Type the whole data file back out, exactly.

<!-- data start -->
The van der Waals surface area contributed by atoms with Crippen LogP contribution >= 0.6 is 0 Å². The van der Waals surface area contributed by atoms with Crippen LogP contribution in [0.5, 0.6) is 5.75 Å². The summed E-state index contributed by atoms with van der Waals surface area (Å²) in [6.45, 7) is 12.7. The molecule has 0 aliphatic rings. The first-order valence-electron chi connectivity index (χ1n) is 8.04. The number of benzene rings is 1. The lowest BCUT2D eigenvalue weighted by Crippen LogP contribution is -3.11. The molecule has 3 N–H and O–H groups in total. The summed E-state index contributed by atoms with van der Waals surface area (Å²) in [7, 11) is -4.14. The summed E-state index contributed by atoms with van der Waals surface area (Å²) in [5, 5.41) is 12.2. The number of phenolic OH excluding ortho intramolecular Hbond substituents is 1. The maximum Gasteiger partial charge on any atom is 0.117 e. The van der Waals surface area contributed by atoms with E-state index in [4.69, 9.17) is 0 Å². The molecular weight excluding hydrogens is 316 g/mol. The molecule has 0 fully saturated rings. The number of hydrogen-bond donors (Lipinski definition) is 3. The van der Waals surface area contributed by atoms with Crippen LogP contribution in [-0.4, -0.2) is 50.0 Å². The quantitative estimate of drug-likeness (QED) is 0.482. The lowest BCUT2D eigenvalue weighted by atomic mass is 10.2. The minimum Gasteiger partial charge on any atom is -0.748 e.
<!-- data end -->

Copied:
The van der Waals surface area contributed by atoms with Crippen LogP contribution >= 0.6 is 0 Å². The van der Waals surface area contributed by atoms with Crippen LogP contribution in [0.5, 0.6) is 5.75 Å². The summed E-state index contributed by atoms with van der Waals surface area (Å²) in [6.45, 7) is 12.7. The molecule has 0 aliphatic rings. The first-order valence-electron chi connectivity index (χ1n) is 8.04. The number of benzene rings is 1. The lowest BCUT2D eigenvalue weighted by Crippen LogP contribution is -3.11. The molecule has 3 N–H and O–H groups in total. The summed E-state index contributed by atoms with van der Waals surface area (Å²) in [7, 11) is -4.14. The summed E-state index contributed by atoms with van der Waals surface area (Å²) in [5, 5.41) is 12.2. The number of phenolic OH excluding ortho intramolecular Hbond substituents is 1. The maximum Gasteiger partial charge on any atom is 0.117 e. The van der Waals surface area contributed by atoms with E-state index in [4.69, 9.17) is 0 Å². The molecular weight excluding hydrogens is 316 g/mol. The molecule has 0 fully saturated rings. The number of hydrogen-bond donors (Lipinski definition) is 3. The van der Waals surface area contributed by atoms with Crippen LogP contribution in [-0.4, -0.2) is 50.0 Å². The quantitative estimate of drug-likeness (QED) is 0.482. The lowest BCUT2D eigenvalue weighted by atomic mass is 10.2. The minimum Gasteiger partial charge on any atom is -0.748 e.